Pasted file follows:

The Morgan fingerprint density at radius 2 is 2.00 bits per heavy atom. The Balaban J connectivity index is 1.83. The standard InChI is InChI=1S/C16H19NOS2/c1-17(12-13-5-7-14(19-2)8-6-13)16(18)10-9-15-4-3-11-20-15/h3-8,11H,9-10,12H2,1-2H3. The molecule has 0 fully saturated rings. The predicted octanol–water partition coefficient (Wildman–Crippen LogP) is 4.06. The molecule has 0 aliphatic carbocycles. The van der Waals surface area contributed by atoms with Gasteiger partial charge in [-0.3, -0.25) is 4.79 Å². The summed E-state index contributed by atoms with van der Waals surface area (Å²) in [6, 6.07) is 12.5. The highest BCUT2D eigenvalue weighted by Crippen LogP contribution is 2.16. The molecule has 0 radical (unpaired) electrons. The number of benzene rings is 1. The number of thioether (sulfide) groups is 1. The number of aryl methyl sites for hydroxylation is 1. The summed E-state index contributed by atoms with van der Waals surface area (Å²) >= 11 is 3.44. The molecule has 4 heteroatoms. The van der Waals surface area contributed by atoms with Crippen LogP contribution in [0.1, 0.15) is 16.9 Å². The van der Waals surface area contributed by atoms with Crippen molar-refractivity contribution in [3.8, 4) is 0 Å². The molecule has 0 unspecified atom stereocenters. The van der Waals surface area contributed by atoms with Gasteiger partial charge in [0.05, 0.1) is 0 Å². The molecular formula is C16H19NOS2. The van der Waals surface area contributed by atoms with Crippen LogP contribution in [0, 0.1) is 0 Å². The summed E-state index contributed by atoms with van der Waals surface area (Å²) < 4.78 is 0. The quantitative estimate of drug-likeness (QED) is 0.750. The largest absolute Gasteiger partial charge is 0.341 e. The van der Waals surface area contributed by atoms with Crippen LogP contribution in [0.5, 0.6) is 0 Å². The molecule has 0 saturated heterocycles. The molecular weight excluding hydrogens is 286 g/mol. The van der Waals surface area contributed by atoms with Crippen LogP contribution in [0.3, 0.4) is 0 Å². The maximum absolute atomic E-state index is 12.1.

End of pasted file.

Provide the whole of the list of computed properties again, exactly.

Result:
The Morgan fingerprint density at radius 2 is 2.00 bits per heavy atom. The Balaban J connectivity index is 1.83. The standard InChI is InChI=1S/C16H19NOS2/c1-17(12-13-5-7-14(19-2)8-6-13)16(18)10-9-15-4-3-11-20-15/h3-8,11H,9-10,12H2,1-2H3. The molecule has 0 fully saturated rings. The predicted octanol–water partition coefficient (Wildman–Crippen LogP) is 4.06. The molecule has 0 aliphatic carbocycles. The van der Waals surface area contributed by atoms with Gasteiger partial charge in [-0.3, -0.25) is 4.79 Å². The summed E-state index contributed by atoms with van der Waals surface area (Å²) in [6, 6.07) is 12.5. The highest BCUT2D eigenvalue weighted by Crippen LogP contribution is 2.16. The molecule has 0 radical (unpaired) electrons. The number of benzene rings is 1. The number of thioether (sulfide) groups is 1. The number of aryl methyl sites for hydroxylation is 1. The summed E-state index contributed by atoms with van der Waals surface area (Å²) >= 11 is 3.44. The molecule has 4 heteroatoms. The van der Waals surface area contributed by atoms with Crippen LogP contribution in [0.1, 0.15) is 16.9 Å². The van der Waals surface area contributed by atoms with Crippen molar-refractivity contribution in [3.8, 4) is 0 Å². The molecule has 0 unspecified atom stereocenters. The van der Waals surface area contributed by atoms with Gasteiger partial charge in [0.05, 0.1) is 0 Å². The molecular formula is C16H19NOS2. The van der Waals surface area contributed by atoms with Crippen LogP contribution in [0, 0.1) is 0 Å². The summed E-state index contributed by atoms with van der Waals surface area (Å²) < 4.78 is 0. The quantitative estimate of drug-likeness (QED) is 0.750. The largest absolute Gasteiger partial charge is 0.341 e. The van der Waals surface area contributed by atoms with Crippen LogP contribution in [0.5, 0.6) is 0 Å². The molecule has 0 saturated heterocycles. The molecular weight excluding hydrogens is 286 g/mol. The van der Waals surface area contributed by atoms with Crippen LogP contribution in [0.3, 0.4) is 0 Å². The maximum absolute atomic E-state index is 12.1.